Jump to content
Sign in to follow this  
BossHog

Current Price for Copra

Recommended Posts

Davaoeno

 

 

all that rain has more than doubled the yield this harvest. 

 

 

mmmm sounds like your coconuts are like watermelons - 90% water !!  :ROFLMAO:

Share this post


Link to post
Share on other sites
hyaku

Mine are slowly coming back after Yolanda. I harvested the two days before the event. That's 6 months. Think I might clear the land and fertilize. I give the climbers a cut so even if the price is up they get more too. Not many will work hourly these days.

 

Everyone's garden is like a lumber yard here. Germelina seasoning everywhere. No need to use coco lumber. It fine till it gets wet. So fibrous its like a roll of toilet tissue. Found some nice black coco for weapons but again too fibrous to withstand any severe impact.

  • Like 1

Share this post


Link to post
Share on other sites
Humboldt

We have been selling per coconut 5 peso's each . Filipino will show up truck and crew ,  

I just have our helper count the coconuts and off they go ,,,it was somewhat of a hassle to process on property before

  • Like 2

Share this post


Link to post
Share on other sites
musicman666

Coco palms throw a lot of shade thus not much sun for growing veggies.

 

We grow peanuts between some trees that are widely spaced.

 

 

Pro tip: when smoking yer copra buy the largest yellowfin tuna you can find and stick it in the rafters of the smoke-house (tapahan) for a few days.

 

Brilliant smoked fish with a great orange color.

Also water....it's a hard battle to grow in the vicinity of a trees root system.

  • Like 1

Share this post


Link to post
Share on other sites
Knowdafish

I just sold 2 sacks (73kg) in Biliran province for 30 P per kilo but it was only sun dried. They were offering 37 for fire cooked and there were prices down as low as 24 depending on degree of moisture and quality of product.

 

So they have the ability to check moisture content while you wait? I always wondered about that.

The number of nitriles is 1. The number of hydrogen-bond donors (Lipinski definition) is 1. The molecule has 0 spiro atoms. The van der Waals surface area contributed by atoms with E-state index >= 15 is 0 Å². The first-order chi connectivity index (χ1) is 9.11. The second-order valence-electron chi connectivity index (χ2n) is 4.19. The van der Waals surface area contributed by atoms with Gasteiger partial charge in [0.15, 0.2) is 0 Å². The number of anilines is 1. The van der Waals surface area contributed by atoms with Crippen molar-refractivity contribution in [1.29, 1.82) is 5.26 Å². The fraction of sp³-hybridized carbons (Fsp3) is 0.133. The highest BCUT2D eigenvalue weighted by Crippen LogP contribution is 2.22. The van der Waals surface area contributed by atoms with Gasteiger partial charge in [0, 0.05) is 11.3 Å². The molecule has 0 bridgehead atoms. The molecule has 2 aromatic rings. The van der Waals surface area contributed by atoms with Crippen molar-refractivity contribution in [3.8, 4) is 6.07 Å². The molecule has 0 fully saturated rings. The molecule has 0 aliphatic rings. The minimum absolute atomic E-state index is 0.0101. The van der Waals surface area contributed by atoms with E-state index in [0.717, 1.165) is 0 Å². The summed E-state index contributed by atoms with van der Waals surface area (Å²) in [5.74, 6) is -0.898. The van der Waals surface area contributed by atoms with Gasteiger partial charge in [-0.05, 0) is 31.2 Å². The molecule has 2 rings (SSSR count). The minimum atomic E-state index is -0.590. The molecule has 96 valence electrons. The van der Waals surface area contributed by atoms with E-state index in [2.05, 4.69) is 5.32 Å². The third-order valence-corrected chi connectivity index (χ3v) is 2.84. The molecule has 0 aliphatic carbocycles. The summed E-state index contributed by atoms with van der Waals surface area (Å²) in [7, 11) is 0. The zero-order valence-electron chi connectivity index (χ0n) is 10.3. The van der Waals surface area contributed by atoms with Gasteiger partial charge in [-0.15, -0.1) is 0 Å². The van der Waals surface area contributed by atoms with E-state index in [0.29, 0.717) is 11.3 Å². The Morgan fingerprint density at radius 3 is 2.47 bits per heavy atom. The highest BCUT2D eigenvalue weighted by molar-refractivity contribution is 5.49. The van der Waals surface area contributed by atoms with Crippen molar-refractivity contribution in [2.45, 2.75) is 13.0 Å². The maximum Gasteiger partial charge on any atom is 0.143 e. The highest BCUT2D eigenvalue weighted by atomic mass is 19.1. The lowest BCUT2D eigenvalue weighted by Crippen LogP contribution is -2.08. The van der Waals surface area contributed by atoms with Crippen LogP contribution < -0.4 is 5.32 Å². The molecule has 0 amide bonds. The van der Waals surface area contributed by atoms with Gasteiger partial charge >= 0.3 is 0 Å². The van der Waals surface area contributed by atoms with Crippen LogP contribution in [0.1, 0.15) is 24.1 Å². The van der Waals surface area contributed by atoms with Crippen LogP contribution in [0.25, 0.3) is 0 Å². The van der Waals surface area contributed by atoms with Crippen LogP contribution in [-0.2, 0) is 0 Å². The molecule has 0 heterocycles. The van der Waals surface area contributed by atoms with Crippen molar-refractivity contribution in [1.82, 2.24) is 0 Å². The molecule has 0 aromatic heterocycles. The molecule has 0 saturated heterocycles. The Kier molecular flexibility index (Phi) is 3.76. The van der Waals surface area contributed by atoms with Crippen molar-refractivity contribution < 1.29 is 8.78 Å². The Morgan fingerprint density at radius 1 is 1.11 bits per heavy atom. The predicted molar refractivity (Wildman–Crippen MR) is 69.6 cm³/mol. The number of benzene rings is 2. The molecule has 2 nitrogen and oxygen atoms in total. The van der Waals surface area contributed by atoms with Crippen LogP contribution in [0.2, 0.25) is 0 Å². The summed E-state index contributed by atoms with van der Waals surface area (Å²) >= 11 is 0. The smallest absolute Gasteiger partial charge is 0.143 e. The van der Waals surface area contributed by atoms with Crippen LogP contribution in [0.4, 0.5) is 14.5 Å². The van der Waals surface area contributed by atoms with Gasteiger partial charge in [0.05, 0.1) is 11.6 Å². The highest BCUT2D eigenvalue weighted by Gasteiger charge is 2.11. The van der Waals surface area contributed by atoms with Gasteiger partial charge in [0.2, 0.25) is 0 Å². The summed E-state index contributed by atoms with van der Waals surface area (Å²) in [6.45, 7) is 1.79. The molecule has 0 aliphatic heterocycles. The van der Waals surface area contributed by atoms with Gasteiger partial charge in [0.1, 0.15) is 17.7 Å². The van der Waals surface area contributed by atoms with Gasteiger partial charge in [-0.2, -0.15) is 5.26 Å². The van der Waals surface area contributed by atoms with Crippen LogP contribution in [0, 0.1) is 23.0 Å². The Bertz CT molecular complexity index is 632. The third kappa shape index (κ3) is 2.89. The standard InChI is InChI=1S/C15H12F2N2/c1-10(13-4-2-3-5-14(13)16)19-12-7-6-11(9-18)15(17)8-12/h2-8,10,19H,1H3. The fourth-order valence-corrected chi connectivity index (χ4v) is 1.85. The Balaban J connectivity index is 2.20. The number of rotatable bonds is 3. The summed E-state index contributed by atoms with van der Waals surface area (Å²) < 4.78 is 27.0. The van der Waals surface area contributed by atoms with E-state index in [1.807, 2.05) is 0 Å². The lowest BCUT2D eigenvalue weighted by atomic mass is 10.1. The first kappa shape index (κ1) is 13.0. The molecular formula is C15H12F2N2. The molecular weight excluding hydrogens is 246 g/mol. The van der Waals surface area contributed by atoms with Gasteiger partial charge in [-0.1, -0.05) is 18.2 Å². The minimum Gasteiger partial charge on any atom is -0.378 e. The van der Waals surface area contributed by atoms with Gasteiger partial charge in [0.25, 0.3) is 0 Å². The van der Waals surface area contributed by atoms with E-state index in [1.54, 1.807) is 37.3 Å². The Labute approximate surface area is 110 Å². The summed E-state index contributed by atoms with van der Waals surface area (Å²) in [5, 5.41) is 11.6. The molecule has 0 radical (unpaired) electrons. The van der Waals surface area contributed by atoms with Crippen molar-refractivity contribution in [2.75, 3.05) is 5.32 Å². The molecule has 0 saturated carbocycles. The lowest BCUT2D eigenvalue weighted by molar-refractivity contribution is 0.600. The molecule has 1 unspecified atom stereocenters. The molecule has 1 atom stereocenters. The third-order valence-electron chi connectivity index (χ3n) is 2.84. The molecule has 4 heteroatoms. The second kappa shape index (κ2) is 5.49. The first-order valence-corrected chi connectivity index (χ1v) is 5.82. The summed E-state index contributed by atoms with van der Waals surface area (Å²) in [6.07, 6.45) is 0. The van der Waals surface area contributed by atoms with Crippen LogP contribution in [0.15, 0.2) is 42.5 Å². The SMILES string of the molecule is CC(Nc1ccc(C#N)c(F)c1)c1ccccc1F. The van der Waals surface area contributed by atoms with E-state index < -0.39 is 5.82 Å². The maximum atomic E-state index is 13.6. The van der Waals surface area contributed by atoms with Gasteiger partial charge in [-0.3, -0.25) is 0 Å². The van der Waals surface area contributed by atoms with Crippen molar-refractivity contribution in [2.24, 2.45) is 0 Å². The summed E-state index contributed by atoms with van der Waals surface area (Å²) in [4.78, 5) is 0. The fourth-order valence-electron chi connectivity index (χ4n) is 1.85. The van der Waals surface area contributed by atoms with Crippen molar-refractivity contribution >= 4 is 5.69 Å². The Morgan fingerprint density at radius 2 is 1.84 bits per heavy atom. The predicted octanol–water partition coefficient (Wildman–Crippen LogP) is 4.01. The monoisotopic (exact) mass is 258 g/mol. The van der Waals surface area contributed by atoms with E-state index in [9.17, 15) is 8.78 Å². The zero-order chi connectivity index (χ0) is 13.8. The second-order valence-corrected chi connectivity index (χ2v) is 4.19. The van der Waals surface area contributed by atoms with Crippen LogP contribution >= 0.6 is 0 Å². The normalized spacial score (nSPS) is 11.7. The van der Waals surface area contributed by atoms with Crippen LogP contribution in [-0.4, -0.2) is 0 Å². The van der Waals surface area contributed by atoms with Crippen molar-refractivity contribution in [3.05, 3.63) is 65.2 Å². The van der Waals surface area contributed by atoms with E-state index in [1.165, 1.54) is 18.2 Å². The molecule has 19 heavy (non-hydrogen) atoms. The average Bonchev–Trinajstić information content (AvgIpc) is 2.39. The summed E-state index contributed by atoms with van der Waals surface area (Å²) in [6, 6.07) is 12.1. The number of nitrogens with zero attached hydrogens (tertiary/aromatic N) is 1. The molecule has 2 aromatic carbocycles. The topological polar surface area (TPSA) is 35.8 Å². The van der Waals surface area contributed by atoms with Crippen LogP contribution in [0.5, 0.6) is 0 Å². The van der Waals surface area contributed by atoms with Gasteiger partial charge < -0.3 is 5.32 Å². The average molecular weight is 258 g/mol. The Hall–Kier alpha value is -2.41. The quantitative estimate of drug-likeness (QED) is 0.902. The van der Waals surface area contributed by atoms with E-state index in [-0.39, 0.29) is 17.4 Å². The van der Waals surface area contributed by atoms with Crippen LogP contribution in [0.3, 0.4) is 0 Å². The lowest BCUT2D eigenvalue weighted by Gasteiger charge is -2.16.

Share this post


Link to post
Share on other sites
Knowdafish
Do coconut trees, either for VCO or copra, produce a higher return than annual crops?

 

It depends on what the crop is. Sugarcane, rice, and strawberries can easily net more $$ per hectare than copra, as does lettuce and some of the other veggies, but they also require more input. How hard do you want to work?

 

We (FIL & MIL) grow sugarcane, rice, beans (mung beans and string beans), feed corn, peanuts, gemmolina (and soon mahogany), sweet potato, arrow root, and coconuts and have grown watermelon and various types of squash in the past. Our coconut palms are young though and we are still waiting for that 1st harvest. 

 

All the tree are planted around the perimeter with a few exceptions (one coconut palm, 3 mango, and some kind of small berry tree that the kids like to eat, but which I forget the name of) which shade the farm house. That leaves plenty of room and sun for other crops. 

 

A friend has quite a few coconut palms and she wants to grow coffee and cacao between them which I hear is completely do-able as they both like some shade. Her property is at elevation with a to-die-for view! 

Edited by Knowdafish
  • Like 1

Share this post


Link to post
Share on other sites
RogerDuMond

Just as an aside we feed a mixture of feed and 20% copra meal to our animals. The cost of the copra meal is 11.5 pesos per kilo.

  • Like 1

Share this post


Link to post
Share on other sites
Knowdafish

 

 

Will you plant “Philippine Mahogany” or “Luan” as it's known by?

 

Mahogany. Prices here for seedlings range from "free" to 50p each. I want to plant at least 20. By the time my son reaches college age they should be a big boost towards school expenses. He is only 3 now. I don't think the demand, or the price, for hardwoods will ever go down as the demand is too great and always growing. There are other exotic hardwoods that are worth even more $$ if someone has the space and the time.